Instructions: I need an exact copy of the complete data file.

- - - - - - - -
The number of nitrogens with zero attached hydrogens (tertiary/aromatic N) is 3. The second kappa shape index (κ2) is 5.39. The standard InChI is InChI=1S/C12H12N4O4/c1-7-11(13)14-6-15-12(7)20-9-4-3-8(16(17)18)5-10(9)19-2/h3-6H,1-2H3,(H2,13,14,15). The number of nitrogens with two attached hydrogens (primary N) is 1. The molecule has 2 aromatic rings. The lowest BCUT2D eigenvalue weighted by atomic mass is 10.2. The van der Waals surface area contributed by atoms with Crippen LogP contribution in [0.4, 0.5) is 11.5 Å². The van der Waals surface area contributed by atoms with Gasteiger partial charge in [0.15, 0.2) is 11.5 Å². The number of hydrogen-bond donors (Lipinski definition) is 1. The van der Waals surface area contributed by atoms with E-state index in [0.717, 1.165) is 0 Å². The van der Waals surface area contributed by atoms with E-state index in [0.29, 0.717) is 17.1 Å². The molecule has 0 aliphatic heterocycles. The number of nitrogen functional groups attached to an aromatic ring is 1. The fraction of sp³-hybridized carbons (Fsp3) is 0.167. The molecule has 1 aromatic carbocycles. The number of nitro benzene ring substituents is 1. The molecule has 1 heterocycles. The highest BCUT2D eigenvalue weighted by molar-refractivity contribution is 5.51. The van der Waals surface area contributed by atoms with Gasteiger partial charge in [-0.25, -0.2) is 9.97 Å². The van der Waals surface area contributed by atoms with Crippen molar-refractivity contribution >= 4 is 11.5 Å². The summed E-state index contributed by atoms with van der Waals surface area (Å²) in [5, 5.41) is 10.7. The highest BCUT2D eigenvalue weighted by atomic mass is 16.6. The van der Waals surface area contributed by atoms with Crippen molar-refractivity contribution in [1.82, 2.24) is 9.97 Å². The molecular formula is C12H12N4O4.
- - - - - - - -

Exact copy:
The number of nitrogens with zero attached hydrogens (tertiary/aromatic N) is 3. The second kappa shape index (κ2) is 5.39. The standard InChI is InChI=1S/C12H12N4O4/c1-7-11(13)14-6-15-12(7)20-9-4-3-8(16(17)18)5-10(9)19-2/h3-6H,1-2H3,(H2,13,14,15). The number of nitrogens with two attached hydrogens (primary N) is 1. The molecule has 2 aromatic rings. The lowest BCUT2D eigenvalue weighted by atomic mass is 10.2. The van der Waals surface area contributed by atoms with Crippen LogP contribution in [0.4, 0.5) is 11.5 Å². The van der Waals surface area contributed by atoms with Gasteiger partial charge in [0.15, 0.2) is 11.5 Å². The number of hydrogen-bond donors (Lipinski definition) is 1. The van der Waals surface area contributed by atoms with E-state index in [0.717, 1.165) is 0 Å². The van der Waals surface area contributed by atoms with E-state index in [0.29, 0.717) is 17.1 Å². The molecule has 0 aliphatic heterocycles. The number of nitrogen functional groups attached to an aromatic ring is 1. The fraction of sp³-hybridized carbons (Fsp3) is 0.167. The molecule has 1 aromatic carbocycles. The number of nitro benzene ring substituents is 1. The molecule has 1 heterocycles. The highest BCUT2D eigenvalue weighted by molar-refractivity contribution is 5.51. The van der Waals surface area contributed by atoms with Gasteiger partial charge in [-0.25, -0.2) is 9.97 Å². The van der Waals surface area contributed by atoms with Crippen molar-refractivity contribution >= 4 is 11.5 Å². The summed E-state index contributed by atoms with van der Waals surface area (Å²) in [5, 5.41) is 10.7. The highest BCUT2D eigenvalue weighted by atomic mass is 16.6. The van der Waals surface area contributed by atoms with Crippen molar-refractivity contribution in [1.82, 2.24) is 9.97 Å². The molecular formula is C12H12N4O4.